Apple Music is getting a major improvement: Your personal music library will soon be matched to the DRM-free iTunes Match catalog.
When Apple Music launched, the service boasted that in addition to the subscription catalog, you could listen to your personal music collection anywhere with iCloud Music Library. But unlike the company's iTunes Match service, tracks were matched with metadata only, and they were matched to the DRM-encumbered Apple Music catalog rather than the DRM-free iTunes Music catalog.
This led to many issues with track matching as well as people panicking that Apple Music was DRM-locking their libraries, and quite a few pleas from me for Apple to maybe just ditch matching altogether.
But there's good news ahead: While Apple may not have taken my advice exactly, the company is majorly fixing Apple Music's matching problems: Starting today, the company is rolling out iTunes Match's features to all of its Apple Music subscribers.
Wait, what does that mean?
In short: All non-Apple Music tracks you own are matching to the iTunes Store catalog, with audio fingerprinting for better results, and they will show up as Matched or Uploaded on your auxiliary devices. DRM matching is gone: The only tracks encumbered by DRM from here on out will be those downloaded from Apple Music directly.
Any personal tracks you purchased or ripped from CDs will display as Matched, or (if Apple can't match them to the iTunes catalog) Uploaded.
From Jim Dalrymple at The Loop:
This is, in fact, the same version of iTunes Match that iTunes users could pay for as a separate subscription since Apple began offering it years ago. I am one of those users. However, all subscribers to Apple Music will get the new version of iTunes Match at no extra cost.
This also means that the $25/year iTunes Match service is being deprecated; anyone who subscribes to Apple Music will now get it as part of their subscription.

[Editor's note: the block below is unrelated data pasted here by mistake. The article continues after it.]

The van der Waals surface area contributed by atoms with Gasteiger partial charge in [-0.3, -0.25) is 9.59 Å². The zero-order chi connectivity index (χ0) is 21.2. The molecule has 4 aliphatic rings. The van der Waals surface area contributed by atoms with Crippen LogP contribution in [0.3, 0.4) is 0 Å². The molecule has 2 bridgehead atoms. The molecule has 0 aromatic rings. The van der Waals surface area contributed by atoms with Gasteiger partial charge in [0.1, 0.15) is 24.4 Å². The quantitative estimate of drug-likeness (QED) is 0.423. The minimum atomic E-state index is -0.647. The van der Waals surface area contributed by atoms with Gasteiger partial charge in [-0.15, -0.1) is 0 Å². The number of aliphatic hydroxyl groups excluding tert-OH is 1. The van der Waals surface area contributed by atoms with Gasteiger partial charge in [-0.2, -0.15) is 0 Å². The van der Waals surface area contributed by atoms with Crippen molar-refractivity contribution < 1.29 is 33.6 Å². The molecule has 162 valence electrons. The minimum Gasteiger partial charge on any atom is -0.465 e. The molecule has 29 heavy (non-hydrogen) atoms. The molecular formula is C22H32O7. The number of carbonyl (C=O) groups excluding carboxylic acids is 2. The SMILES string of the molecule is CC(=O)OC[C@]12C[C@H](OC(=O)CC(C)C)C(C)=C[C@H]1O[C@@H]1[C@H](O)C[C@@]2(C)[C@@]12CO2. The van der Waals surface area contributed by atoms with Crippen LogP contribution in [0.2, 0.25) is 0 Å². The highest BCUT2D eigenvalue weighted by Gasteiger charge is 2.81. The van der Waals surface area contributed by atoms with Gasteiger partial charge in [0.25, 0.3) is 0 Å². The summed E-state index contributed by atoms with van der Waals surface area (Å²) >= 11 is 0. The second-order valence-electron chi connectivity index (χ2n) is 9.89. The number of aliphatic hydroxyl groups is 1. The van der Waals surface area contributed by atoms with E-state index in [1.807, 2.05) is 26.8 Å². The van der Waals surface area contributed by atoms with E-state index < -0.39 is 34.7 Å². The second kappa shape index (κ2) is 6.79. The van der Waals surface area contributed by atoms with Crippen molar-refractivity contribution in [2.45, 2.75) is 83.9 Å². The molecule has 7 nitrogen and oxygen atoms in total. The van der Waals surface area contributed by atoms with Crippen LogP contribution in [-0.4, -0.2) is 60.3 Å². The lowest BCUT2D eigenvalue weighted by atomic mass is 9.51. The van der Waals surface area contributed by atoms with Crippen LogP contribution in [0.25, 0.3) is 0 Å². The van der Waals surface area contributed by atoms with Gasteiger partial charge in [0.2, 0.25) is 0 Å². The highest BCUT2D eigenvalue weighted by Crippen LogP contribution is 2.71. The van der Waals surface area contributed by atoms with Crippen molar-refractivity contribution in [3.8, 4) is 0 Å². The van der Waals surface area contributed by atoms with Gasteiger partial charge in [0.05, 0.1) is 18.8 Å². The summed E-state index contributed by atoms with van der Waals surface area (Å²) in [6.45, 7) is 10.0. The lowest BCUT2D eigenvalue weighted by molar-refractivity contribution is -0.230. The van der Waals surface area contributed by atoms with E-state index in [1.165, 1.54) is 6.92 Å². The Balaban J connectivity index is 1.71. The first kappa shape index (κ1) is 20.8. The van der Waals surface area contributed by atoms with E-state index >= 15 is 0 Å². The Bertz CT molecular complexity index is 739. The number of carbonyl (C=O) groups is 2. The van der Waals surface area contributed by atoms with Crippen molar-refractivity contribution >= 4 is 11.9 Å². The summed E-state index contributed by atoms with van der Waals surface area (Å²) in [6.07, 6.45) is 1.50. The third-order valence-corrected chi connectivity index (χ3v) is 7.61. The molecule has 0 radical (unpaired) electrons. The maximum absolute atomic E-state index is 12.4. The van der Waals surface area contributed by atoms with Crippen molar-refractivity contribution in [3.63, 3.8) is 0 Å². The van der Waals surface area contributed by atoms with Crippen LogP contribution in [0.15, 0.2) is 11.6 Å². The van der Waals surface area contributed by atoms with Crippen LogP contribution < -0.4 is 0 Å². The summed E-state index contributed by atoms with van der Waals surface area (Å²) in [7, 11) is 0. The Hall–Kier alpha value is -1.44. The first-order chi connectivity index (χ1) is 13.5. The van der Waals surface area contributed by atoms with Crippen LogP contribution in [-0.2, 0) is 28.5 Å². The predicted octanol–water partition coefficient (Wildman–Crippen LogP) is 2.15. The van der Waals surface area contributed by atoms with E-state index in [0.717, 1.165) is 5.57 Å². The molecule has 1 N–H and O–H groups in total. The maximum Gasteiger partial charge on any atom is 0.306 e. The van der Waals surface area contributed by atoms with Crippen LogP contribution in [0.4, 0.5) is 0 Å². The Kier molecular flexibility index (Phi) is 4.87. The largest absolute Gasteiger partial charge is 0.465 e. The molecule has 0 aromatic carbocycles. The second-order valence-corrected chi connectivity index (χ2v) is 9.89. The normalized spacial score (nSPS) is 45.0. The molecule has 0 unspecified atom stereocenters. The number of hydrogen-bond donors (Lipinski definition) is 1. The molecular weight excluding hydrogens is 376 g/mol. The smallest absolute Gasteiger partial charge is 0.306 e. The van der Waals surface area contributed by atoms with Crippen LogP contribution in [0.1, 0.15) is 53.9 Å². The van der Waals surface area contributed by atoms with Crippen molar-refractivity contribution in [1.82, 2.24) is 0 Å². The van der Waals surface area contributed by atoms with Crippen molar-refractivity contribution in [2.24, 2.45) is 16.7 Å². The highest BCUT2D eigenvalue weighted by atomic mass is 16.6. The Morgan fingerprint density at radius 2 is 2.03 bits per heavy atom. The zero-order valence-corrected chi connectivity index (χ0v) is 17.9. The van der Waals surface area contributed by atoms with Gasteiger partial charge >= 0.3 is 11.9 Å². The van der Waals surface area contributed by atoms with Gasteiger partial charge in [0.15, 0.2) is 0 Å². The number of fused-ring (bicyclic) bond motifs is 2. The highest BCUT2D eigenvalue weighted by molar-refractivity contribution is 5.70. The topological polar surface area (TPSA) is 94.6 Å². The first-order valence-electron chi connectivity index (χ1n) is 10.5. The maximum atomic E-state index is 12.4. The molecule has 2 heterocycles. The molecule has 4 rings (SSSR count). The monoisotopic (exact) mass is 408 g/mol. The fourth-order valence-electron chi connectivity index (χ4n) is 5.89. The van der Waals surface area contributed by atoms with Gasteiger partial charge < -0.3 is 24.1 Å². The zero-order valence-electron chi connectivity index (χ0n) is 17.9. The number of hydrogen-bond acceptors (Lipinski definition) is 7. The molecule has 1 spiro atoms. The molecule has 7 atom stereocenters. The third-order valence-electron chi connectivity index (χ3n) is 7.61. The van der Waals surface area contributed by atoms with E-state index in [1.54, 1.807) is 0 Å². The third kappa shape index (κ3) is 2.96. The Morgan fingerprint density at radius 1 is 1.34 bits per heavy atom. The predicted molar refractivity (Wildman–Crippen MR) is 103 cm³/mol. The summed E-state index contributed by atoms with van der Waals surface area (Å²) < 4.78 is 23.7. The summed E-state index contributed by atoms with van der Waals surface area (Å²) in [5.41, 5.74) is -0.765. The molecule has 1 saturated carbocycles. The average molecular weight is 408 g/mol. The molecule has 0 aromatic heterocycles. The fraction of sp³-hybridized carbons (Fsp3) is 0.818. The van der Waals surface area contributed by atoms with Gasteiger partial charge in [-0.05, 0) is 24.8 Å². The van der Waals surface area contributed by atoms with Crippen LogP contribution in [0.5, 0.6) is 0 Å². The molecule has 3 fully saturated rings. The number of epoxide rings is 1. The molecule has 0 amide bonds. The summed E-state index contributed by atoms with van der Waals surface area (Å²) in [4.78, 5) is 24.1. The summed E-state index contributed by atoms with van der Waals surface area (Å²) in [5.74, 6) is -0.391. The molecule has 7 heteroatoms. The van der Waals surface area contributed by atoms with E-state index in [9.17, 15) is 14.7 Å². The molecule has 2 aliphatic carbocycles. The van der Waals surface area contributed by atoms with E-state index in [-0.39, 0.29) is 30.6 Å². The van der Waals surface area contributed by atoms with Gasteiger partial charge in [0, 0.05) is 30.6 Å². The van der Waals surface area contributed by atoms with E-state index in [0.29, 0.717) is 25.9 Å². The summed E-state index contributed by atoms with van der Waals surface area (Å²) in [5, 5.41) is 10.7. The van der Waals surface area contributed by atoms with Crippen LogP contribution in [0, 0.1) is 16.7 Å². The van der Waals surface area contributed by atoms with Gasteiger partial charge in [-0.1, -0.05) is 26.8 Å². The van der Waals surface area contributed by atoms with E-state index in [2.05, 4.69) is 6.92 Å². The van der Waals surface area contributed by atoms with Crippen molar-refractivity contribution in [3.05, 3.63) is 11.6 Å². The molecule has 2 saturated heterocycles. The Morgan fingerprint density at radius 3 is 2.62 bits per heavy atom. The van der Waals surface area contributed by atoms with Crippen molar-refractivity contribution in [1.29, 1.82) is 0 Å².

Why is this a big deal?
Not only will your matched songs hopefully be more accurate thanks to audio fingerprinting, but not having DRM on your personal tracks is a gigantic win for users and greatly simplifies Apple Music headaches.
While I still encourage everyone to have a full backup of their iTunes library before subscribing to any cloud service, this now means that even if you accidentally (or intentionally) delete your personal iTunes library on your main Mac, you'll be able to re-download copies of those songs that are DRM-free. I'd still love to see a force-upload option for tracks, but this is a huge step in the right direction.
How does this personally affect me?
Got lost in the mumbo-jumbo above? Here's the deal for your specific situation.
If you don't use Apple Music or iTunes Match
Not much, but if you're considering signing up for Apple Music, the matching algorithm just got a whole lot more reliable and doesn't involve DRM-locking secondary copies of your music library.
If you only use iTunes Match
Currently, the iTunes Match service still exists, and your active subscription won't go away without you cancelling it.
If you only use Apple Music
Any music you purchased from iTunes, ripped from CDs, or had in your library will soon be classified as Purchased, Matched, or Uploaded, and will not have DRM applied to it. When you download one of those tracks on another device you own, it's yours forever and won't disappear if you cancel your subscription. (Apple Music tracks and playlists will disappear or become unplayable if you cancel, because they weren't your songs in the first place.)
If you use both Apple Music and iTunes Match
You will soon no longer have to pay for both services: Apple Music is getting iTunes Match bundled inside of it.
What isn't changing?
- Any tracks or playlists you download from the Apple Music subscription library will be DRM-encumbered, because you don't own them, and will disappear if you cancel your subscription.
- If you cancel Apple Music, any iCloud Music Library tracks you don't have stored on a device will disappear. (Matched or uploaded tracks you did download will stay the same.)
When can I get the new version of Apple Music matching?
Apple is taking a steady approach to the iTunes Match rollout for Apple Music subscribers, moving over 1-2 percent of its users every day. The rollout will happen automatically, so you won't need to do anything; once you are rolled over, expect to see "Matched" instead of "Apple Music" on your iCloud Music Library tracks.
Let me know below.